So in essence they combined what we would call Baptism, Confirmation and Holy Communion - all into the same ritual. In the fourth century, after Augustine’s doctrine of original sin, there was a fear that an infant might die before he or she was baptized, in which case they would be tainted with original sin, and instead of going to heaven, they would be stuck in limbo, so they started baptizing infants within seven days of birth. For over 1,000 years infant baptism was the norm.
Throughout the history of the church there has been one controversy after another surrounding Baptism. Who should be baptized? Who may baptize? When? Where? How? What actually happens when one is baptized? And it’s just as controversial today as it ever was.
In our tradition you may be baptized as an adult or as an infant. You may be sprinkled, poured over or immersed. If an ordained person is not available, a lay person may administer the sacrament. Baptism is not for the removal of original sin. It is the extravagant welcome of God into the body of Christ, a welcome to discipleship, to growing faith, to courageous witness, to sacrificial love. It’s a ritual signifying new beginnings.
Baptism is not only a personal celebration in the lives of the individual candidates and their families, but also a central celebration in the life of the local church, celebrated in the presence of the community who are gathered for worship.
Martin Luther passionately reminded people to “Remember your baptism!” In his catechism, he wrote, “A truly Christian life is nothing else than a daily baptism once begun and ever to be continued.” How many of you were baptized as infants? How many of you remember your baptism? How many remember the baptism of someone else? What do you remember about it?
I would place a bet that you don’t remember many of the words, but you remember the emotions.
That’s what I remember in the many baptisms I have participated in, or witnessed. I remember a woman being baptized in the river Jordan. She was so overcome with emotion she threw herself in the water, face first, before the minister had a chance to do anything. I remember a trans woman, who felt God hated her for who she was, and hadn’t been to church since she was a teenager. She stood, bathed in tears after I baptized her, receiving hugs from the congregation. This is the Spirit at work, making its presence known to us. Much later, an elderly man in our congregation remembered the sanctuary that day as being filled with love.
At our baptism, like Jesus, we are told we are a beloved child of God, that we are blessed. As we go through life, with all its ups and downs, times when we’ve messed up, or feel that the world is against us, it’s easy to feel unworthy, or unblessed. These are the times we need to be reminded of our baptism, that we are beloved by God and that God’s love surrounds us at all times.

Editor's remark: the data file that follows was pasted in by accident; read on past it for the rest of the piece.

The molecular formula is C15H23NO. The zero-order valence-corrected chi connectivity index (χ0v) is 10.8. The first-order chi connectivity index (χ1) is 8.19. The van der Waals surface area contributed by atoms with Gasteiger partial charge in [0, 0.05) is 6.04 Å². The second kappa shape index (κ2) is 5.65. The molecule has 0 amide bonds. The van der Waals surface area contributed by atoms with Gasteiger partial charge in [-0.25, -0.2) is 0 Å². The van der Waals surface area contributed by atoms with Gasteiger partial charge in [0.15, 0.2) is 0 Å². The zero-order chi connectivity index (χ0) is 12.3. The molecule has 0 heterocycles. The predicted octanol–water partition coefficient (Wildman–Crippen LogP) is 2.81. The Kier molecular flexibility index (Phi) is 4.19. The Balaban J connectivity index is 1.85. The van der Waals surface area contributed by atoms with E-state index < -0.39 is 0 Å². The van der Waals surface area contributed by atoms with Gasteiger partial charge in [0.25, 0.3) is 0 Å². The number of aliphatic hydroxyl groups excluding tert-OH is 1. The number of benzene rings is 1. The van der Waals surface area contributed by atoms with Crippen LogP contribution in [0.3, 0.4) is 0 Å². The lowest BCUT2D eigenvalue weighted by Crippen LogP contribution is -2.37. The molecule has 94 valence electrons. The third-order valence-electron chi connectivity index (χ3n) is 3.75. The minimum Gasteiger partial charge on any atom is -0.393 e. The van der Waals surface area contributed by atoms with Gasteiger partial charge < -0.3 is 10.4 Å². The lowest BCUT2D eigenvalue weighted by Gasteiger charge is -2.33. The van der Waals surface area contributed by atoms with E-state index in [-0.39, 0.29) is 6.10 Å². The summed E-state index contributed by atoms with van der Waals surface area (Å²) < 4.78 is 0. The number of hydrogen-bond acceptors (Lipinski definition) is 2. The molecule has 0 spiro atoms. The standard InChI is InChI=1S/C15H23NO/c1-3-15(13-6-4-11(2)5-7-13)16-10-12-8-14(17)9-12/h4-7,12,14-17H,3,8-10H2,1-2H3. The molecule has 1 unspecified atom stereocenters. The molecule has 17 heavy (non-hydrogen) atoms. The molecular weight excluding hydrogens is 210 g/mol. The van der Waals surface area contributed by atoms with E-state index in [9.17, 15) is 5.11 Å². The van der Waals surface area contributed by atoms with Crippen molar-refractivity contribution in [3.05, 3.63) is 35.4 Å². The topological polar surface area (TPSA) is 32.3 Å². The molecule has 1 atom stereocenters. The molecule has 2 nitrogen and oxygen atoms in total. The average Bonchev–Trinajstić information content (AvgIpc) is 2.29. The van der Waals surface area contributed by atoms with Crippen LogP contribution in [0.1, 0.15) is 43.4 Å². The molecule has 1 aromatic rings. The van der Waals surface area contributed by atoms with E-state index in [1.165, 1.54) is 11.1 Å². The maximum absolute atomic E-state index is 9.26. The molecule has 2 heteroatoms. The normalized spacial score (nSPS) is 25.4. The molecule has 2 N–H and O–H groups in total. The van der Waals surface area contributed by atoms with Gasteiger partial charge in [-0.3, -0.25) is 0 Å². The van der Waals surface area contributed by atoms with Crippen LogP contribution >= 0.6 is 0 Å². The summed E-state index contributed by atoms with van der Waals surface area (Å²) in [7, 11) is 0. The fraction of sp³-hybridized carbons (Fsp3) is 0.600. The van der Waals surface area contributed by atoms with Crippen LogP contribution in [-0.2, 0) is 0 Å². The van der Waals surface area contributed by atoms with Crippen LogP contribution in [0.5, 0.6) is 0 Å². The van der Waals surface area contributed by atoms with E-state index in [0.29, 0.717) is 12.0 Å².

My favorite baptism story comes from an acclaimed novel entitled Gilead, by Marilynne Robinson, a UCC minster from my home town, Iowa City. It is written in the first person by the Rev. John Ames about his life and ministry in Iowa during the first half of the 20th Century. “We were very pious children,” he said.
Once we baptized a litter of cats… I myself moistened their brows, repeating the full Trinitarian formula. Their grim old crooked-tailed mother found us baptizing away by the creek and began carrying her babies off by the napes of their necks, one and then another. We lost track of which was which, but we were fairly sure that some of the creatures had been borne away in the darkness of paganism, and that worried us a great deal.
So finally I asked my father, in the most offhand way imaginable, what exactly would happen to a cat if one were to, say, baptize it. He replied that the sacraments must always be treated and regarded with the greatest respect. That wasn’t really an answer to my question. We did respect the sacraments, but we thought the world of those cats. I got his meaning, though, and I did no more baptizing until I was ordained…
I still remember how those warm little brows felt under the palm of my hand. Everyone has petted a cat, but to touch one like that, with the pure intention of blessing it, is a very different thing… There is a reality in blessing, which I take baptism to be, primarily. It doesn’t enhance sacredness, but it acknowledges it, and there is a power in that.
This morning let us remind each other that we are beloved children of God by reaching out and touching those around us with the pure intent of blessing and the words “You are a beloved child of God.”